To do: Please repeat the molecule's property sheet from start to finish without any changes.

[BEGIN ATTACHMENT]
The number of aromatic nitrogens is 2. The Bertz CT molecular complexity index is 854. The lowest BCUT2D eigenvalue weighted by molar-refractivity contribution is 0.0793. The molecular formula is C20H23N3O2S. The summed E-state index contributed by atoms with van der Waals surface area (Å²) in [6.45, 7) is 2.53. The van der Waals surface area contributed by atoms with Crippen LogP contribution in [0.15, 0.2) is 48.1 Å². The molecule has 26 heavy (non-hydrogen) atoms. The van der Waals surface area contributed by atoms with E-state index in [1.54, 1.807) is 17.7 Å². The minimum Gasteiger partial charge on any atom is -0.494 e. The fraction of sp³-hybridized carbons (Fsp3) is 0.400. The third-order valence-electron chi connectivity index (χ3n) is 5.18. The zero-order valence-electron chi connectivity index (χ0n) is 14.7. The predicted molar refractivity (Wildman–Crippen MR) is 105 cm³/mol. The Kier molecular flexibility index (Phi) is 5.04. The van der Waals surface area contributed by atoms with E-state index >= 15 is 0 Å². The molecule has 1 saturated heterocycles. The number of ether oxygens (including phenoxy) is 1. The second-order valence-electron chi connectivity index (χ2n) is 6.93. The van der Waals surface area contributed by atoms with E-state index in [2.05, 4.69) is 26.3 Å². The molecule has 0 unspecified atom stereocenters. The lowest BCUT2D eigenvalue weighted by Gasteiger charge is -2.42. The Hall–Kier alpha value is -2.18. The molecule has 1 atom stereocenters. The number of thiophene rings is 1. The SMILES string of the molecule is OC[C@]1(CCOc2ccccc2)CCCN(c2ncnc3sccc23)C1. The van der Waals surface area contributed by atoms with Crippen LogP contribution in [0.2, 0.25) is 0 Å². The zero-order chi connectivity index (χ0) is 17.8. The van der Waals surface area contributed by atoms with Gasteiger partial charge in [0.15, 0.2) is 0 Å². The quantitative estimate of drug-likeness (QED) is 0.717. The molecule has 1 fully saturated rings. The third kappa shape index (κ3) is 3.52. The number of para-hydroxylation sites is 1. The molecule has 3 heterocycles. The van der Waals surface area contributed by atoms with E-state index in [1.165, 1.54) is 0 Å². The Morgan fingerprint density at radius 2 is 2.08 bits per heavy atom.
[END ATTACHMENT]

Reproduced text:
The number of aromatic nitrogens is 2. The Bertz CT molecular complexity index is 854. The lowest BCUT2D eigenvalue weighted by molar-refractivity contribution is 0.0793. The molecular formula is C20H23N3O2S. The summed E-state index contributed by atoms with van der Waals surface area (Å²) in [6.45, 7) is 2.53. The van der Waals surface area contributed by atoms with Crippen LogP contribution in [0.15, 0.2) is 48.1 Å². The molecule has 26 heavy (non-hydrogen) atoms. The van der Waals surface area contributed by atoms with E-state index in [1.54, 1.807) is 17.7 Å². The minimum Gasteiger partial charge on any atom is -0.494 e. The fraction of sp³-hybridized carbons (Fsp3) is 0.400. The third-order valence-electron chi connectivity index (χ3n) is 5.18. The zero-order valence-electron chi connectivity index (χ0n) is 14.7. The predicted molar refractivity (Wildman–Crippen MR) is 105 cm³/mol. The Kier molecular flexibility index (Phi) is 5.04. The van der Waals surface area contributed by atoms with E-state index >= 15 is 0 Å². The molecule has 1 saturated heterocycles. The number of ether oxygens (including phenoxy) is 1. The second-order valence-electron chi connectivity index (χ2n) is 6.93. The van der Waals surface area contributed by atoms with E-state index in [2.05, 4.69) is 26.3 Å². The molecule has 0 unspecified atom stereocenters. The lowest BCUT2D eigenvalue weighted by Gasteiger charge is -2.42. The Hall–Kier alpha value is -2.18. The molecule has 1 atom stereocenters. The number of thiophene rings is 1. The SMILES string of the molecule is OC[C@]1(CCOc2ccccc2)CCCN(c2ncnc3sccc23)C1. The van der Waals surface area contributed by atoms with Crippen LogP contribution in [0.2, 0.25) is 0 Å². The zero-order chi connectivity index (χ0) is 17.8. The van der Waals surface area contributed by atoms with Gasteiger partial charge in [0.15, 0.2) is 0 Å². The quantitative estimate of drug-likeness (QED) is 0.717. The molecule has 1 fully saturated rings. The third kappa shape index (κ3) is 3.52. The number of para-hydroxylation sites is 1. The molecule has 3 heterocycles. The van der Waals surface area contributed by atoms with E-state index in [1.165, 1.54) is 0 Å². The Morgan fingerprint density at radius 2 is 2.08 bits per heavy atom.